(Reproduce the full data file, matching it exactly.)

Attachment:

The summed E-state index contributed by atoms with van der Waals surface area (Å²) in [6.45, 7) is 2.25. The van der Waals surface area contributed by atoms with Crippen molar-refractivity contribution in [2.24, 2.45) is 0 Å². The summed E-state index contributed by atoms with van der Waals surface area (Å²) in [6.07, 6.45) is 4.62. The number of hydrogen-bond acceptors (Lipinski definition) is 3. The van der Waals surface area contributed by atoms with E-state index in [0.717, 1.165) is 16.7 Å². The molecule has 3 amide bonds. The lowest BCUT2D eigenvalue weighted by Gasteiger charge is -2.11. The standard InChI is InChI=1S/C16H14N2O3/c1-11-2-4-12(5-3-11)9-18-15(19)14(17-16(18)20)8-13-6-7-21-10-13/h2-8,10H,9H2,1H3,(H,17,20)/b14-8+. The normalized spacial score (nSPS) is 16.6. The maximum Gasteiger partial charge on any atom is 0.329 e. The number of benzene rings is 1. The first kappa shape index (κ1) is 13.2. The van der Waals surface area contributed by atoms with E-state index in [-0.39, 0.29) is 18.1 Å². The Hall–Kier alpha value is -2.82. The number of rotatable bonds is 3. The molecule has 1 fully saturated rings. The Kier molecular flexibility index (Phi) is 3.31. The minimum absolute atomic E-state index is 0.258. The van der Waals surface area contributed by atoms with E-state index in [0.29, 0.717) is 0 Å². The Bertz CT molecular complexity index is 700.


The summed E-state index contributed by atoms with van der Waals surface area (Å²) in [6.45, 7) is 2.25. The van der Waals surface area contributed by atoms with Crippen molar-refractivity contribution in [2.24, 2.45) is 0 Å². The summed E-state index contributed by atoms with van der Waals surface area (Å²) in [6.07, 6.45) is 4.62. The number of hydrogen-bond acceptors (Lipinski definition) is 3. The van der Waals surface area contributed by atoms with E-state index in [0.717, 1.165) is 16.7 Å². The molecule has 3 amide bonds. The lowest BCUT2D eigenvalue weighted by Gasteiger charge is -2.11. The standard InChI is InChI=1S/C16H14N2O3/c1-11-2-4-12(5-3-11)9-18-15(19)14(17-16(18)20)8-13-6-7-21-10-13/h2-8,10H,9H2,1H3,(H,17,20)/b14-8+. The normalized spacial score (nSPS) is 16.6. The maximum Gasteiger partial charge on any atom is 0.329 e. The number of benzene rings is 1. The first kappa shape index (κ1) is 13.2. The van der Waals surface area contributed by atoms with E-state index in [-0.39, 0.29) is 18.1 Å². The Hall–Kier alpha value is -2.82. The number of rotatable bonds is 3. The molecule has 1 fully saturated rings. The Kier molecular flexibility index (Phi) is 3.31. The minimum absolute atomic E-state index is 0.258. The van der Waals surface area contributed by atoms with E-state index in [0.29, 0.717) is 0 Å². The Bertz CT molecular complexity index is 700.